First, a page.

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Hydroponic tomato grower has good first year

justine wettschreck/daily globe Dan Pierson stands with his tomatoes inside the greenhouse at Three Acre Farm in Slayton.

SLAYTON -- More than 200 tomato plants are lined up like soldiers and laden with fruit in the greenhouse at Three Acre Farm.

Dan Pierson of Slayton started the hydroponic tomato business this summer, with help from the Slayton and Murray County Economic Development Authority (EDA). On Erlandson Avenue in the city's industrial park, Pierson is making use of two lots that have been empty since the 1970s, he said.

"The EDA worked with me to get something going, and it was a win/win situation for everyone," Pierson said.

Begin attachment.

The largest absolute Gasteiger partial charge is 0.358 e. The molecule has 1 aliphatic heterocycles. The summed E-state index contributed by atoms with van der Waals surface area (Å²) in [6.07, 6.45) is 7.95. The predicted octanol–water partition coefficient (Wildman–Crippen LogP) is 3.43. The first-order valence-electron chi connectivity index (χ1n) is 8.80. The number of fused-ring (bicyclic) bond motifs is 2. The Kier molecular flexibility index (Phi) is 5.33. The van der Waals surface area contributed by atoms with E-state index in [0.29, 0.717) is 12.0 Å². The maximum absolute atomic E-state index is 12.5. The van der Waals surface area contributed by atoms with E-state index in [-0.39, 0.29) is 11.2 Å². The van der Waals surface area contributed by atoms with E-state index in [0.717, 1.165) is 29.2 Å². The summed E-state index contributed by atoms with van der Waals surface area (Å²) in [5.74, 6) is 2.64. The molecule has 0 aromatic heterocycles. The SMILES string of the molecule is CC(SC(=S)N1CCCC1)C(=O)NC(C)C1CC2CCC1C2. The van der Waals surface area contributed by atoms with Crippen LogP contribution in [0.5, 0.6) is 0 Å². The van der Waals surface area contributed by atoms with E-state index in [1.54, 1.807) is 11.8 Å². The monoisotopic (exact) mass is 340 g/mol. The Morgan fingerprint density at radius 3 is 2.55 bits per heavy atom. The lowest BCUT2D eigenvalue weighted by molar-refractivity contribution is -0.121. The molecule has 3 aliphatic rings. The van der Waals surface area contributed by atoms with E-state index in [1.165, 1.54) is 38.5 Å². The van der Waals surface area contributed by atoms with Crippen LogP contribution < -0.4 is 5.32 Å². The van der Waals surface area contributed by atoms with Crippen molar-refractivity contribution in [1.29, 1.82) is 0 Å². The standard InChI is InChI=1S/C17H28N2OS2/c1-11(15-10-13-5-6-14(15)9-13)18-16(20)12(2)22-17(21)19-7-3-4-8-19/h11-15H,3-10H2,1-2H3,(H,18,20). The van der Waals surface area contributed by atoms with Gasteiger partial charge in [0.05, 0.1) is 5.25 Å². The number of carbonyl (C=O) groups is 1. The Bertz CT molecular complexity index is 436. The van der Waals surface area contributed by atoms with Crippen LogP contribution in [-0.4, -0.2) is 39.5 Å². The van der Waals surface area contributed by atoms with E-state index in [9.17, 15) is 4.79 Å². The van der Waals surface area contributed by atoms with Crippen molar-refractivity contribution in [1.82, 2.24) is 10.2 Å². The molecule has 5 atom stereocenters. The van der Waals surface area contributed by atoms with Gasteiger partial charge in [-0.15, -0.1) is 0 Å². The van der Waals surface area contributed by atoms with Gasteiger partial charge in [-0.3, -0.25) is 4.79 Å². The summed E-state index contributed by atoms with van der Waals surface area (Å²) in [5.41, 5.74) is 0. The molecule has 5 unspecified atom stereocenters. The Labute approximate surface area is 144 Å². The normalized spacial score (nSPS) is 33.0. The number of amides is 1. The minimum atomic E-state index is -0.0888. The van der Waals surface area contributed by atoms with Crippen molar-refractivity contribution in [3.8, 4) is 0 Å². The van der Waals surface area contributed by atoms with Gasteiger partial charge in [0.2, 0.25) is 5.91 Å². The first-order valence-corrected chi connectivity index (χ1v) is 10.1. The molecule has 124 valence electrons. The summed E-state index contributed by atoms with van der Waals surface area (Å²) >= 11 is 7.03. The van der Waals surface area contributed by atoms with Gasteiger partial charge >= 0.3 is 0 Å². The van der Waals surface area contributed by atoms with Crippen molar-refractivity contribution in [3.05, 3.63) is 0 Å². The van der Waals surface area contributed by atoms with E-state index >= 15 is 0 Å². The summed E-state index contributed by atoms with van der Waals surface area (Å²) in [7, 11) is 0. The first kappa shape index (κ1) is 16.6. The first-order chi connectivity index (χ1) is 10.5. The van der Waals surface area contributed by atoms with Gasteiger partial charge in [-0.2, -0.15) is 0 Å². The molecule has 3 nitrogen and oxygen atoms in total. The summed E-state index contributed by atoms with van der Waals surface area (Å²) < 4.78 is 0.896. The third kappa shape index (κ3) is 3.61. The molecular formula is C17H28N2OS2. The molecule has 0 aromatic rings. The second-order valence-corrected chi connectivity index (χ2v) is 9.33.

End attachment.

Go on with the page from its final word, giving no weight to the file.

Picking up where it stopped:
He got a bit of a late start on the growing portion of the business because he was busy building the greenhouse that holds the plants -- a project he started in the dead of winter. The floor of his greenhouse is heated, as are water lines that run along the bottom of the plants.

A vining variety of tomatoes, the plants' roots are in buckets of perlite, and each vine stretches several feet down the row, where it is attached to a line that runs the length of the greenhouse. As the vine grows, Pierson slides the end of the vice farther down the line.

Even though the weather has taken a turn toward winter, Pierson still has vine-ripened tomatoes every day. Alas, all good things must come to an end, so Pieron will pull the plants in mid-December and start new seedlings a few weeks later. He expects to start selling tomatoes again by April.

"It takes about three months from seed to fruit," he explained. "So the store will be closed for about three months."